Types of Nurses

There are hundreds of types of nurses. Whatever your interest are, you can explore it as a nurse. From working with hospice patients in their homes, to flying helicopters with the most critically ill, to helping brand new babies get home safely, there is a place for everyone in nursing.

If you are a current nurse and want to tell us about your position please click here and tell us about what you do so we can include it.

Below you will find a list of (some) the different types of nurses in this career. This page mostly discusses hospital nursing positions. You can also learn about other types of nurse careers on the master of nursing page, the travel nursing career page and the nurse entrepreneur page.

Hospital (non-ICU) Types of Nurses

  1. Cardiac Nurse—Deals with patient with all kinds of heart problems. Requires telemetry knowledge. Usually refers to medical cardiology type patients who are not having cardiac surgery (yet).
  2. Cardiothoracic Nurse— Caring for heart and lung surgery patients in recovery.
  3. General Medicine Nurse—All the sicknesses that cannot be classified into another specific floor such as cardiac.
  4. Hemodialysis Nurse—Watch over patients during their dialysis sessions. Can be in a hospital or private setting.
  5. Labor and Delivery Nurse—Help maternity patients while they deliver. In some settings you will be required to go to the operating room for cesarean sections.
  6. Med/Surg Nurse—General surgery patients. Usually abdomens and complicated wounds.
  7. Neurology Nurse—Caring for patients with strokes and brain injuries.
  8. Nursery Nurse—Crossing the t’s and dotting the i’s for the healthy newborns. Helps with immunizations, feedings, etc.
  9. Obstetrics/Women—Gynecological patients are on these floors.
  10. Orthopedic Nurse—Bones Bones Bones! Especially hips and knees.
  11. Oncology Nurse—Everything related to cancer patients.
  12. Operating Room Nurse—The person in the OR making sure all the pieces come together. Ensuring all the supplies are available, the patient is protected and the other staff are all ready to go.
  13. Pediatric Nurse—Even sick children need good nurses (don’t forget the parents!) .
  14. Psych Nurse—Administering medications and often helping with therapeutic treatment. May require lots of patience.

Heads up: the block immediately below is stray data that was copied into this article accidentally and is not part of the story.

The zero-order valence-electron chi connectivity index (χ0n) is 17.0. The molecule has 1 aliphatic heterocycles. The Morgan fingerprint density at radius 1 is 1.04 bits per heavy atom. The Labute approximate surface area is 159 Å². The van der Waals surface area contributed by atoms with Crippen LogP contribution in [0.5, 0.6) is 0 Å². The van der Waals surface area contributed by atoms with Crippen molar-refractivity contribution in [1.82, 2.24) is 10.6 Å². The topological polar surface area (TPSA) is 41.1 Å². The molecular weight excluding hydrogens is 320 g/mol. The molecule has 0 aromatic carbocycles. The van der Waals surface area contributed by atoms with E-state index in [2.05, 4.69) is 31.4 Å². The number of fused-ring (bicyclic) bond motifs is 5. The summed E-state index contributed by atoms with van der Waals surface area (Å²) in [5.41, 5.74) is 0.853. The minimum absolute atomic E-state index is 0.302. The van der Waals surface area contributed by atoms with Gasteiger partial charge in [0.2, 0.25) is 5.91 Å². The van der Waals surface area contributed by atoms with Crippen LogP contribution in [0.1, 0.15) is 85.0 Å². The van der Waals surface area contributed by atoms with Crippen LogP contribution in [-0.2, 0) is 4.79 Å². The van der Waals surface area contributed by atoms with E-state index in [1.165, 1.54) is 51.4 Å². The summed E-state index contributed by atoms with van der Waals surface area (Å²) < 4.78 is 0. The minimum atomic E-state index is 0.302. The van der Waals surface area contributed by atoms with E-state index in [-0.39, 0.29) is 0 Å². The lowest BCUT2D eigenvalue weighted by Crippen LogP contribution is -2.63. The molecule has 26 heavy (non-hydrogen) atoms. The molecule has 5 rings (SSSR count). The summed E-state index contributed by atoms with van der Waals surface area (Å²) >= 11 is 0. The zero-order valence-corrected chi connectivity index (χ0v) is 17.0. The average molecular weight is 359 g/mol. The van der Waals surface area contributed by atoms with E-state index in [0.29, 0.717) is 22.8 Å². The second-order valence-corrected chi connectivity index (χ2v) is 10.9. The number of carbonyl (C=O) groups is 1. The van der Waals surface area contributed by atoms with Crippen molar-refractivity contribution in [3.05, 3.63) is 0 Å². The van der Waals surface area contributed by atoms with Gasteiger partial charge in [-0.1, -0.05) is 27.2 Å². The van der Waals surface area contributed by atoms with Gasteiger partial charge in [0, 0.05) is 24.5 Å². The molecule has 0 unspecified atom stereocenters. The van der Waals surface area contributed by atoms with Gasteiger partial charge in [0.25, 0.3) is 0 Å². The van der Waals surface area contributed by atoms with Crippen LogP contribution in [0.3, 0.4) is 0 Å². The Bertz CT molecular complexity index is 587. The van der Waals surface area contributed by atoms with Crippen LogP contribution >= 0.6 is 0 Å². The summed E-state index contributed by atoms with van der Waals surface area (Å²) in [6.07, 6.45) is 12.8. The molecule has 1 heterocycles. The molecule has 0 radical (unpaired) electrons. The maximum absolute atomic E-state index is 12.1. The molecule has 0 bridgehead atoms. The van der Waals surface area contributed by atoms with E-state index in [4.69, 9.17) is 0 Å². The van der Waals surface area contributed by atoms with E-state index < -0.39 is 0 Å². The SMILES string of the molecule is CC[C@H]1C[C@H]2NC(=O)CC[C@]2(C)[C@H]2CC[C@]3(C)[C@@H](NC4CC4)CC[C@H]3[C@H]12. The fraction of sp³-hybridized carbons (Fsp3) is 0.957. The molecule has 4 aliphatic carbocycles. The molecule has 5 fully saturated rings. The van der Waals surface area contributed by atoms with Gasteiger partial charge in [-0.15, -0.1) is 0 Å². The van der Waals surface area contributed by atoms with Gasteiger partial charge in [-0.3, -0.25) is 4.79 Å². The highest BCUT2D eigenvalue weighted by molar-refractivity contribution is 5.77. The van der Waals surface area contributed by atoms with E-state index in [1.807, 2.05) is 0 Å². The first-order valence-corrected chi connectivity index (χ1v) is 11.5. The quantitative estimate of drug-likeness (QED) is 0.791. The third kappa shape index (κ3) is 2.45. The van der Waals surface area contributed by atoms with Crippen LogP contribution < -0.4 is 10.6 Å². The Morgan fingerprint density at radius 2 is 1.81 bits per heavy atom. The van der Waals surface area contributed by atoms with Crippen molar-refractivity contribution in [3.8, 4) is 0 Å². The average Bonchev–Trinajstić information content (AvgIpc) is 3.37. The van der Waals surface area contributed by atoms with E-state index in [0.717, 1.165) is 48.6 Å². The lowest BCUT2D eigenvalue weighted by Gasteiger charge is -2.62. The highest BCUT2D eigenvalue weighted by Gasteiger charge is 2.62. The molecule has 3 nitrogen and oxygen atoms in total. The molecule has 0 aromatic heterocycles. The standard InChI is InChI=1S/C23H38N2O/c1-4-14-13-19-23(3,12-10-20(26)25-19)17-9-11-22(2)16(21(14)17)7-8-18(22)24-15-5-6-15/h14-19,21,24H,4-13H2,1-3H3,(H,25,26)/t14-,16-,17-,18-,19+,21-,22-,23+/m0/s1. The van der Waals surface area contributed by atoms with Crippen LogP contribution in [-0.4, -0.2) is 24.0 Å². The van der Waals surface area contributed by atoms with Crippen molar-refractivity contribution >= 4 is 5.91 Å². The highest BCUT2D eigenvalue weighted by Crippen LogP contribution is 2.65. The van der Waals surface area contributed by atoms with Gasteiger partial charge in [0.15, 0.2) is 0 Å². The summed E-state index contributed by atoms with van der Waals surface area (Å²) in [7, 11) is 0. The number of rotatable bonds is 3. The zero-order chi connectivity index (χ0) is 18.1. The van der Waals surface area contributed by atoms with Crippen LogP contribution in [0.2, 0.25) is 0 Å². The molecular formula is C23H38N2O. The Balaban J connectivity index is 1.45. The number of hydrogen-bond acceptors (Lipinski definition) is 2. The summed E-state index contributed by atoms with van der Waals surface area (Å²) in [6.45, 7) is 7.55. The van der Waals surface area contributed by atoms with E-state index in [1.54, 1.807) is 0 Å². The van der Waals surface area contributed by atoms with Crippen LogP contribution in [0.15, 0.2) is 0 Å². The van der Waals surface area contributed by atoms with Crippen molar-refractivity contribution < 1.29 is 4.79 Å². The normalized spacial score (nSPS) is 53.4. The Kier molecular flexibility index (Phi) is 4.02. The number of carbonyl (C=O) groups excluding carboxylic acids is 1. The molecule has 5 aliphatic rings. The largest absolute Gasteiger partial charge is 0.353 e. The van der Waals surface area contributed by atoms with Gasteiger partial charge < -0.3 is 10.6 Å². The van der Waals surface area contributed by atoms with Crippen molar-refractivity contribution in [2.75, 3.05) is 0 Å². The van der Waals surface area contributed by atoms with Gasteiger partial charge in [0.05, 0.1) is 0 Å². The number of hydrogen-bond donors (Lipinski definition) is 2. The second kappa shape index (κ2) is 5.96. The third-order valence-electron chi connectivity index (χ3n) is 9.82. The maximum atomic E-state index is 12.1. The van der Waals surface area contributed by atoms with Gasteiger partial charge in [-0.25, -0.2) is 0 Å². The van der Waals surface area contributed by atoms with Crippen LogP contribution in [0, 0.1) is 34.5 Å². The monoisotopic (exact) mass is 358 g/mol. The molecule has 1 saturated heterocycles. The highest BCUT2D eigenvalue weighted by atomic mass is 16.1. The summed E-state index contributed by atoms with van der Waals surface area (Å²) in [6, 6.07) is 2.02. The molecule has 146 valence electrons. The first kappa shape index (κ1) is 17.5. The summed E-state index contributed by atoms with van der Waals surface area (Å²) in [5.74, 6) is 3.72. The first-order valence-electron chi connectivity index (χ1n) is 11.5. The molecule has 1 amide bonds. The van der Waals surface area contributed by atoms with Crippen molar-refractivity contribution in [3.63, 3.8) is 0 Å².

15. Pulmonary Nurse—Seen in bigger hospitals mostly. For all non-surgical lung issues.

Critical Care Nursing

  1. Cardiac Care Unit (CCU)—For critical heart patients who have not had cardiac surgery on the current hospital stay.
  2. Cardiothoracic ICU—Fresh post-operative heart and lung patients including transplants.
  3. Emergency Room Nursing—A fast paced day filled with a little bit of everything.
  4. Flight Nursing—Transport of sick patients to larger hospitals and traumas. Usually no doctor is on board so the nurse is IT. Many times flight nurses work with the ground units too (ambulances for tansport)
  5. General ICU—Sick but not surgical, at least not yet.
  6. Neonatal ICU—Nurses for the sickest babies and premies.
  7. Neuro ICU—Head traumas and major stroke patients
  8. PACU or Post Anethesia Unit—post-op recovery for same-day surgery patients or general surgery patients that will often not need an ICU following surgery.
  9. Pediatric ICU—Nurses for the sickest kids.
  10. Surgical ICU—Think general here. Trauma surgeries not involving the head, and general cases with complications.

Non-bedside Types of Nursing

  1. Clincial Research Nurse—Help gather and analyze data for clinical trials. You will also help enroll patients in these trials
  2. Forensic Nursing Career-Not for the faint of heart, but vital and meaningful career.
  3. Informatics Nurse-Use your nursing knowledge to help develop computer programs and charting systems for hospitals. This area of nursing has gotten a lot of attention recently
  4. Lactation Consultant—If you have never done it, you don't know how! That is where these lovely people step in and help you breastfeed.
  5. Telephone/Triage Nurse-Answer phones and triage patients for health insurance companies and doctor's offices. Many of these nurses work from home telling patients how to manage symptoms and when to seek additional medical treatment
  6. Clinical Education Specialist - Click to see what MaryAnn, a site reader,  says this job is all about.

I am sure I have missed some of the types of nurses you will find in hospitals. If you have one in mind let me know and I will add it to our list.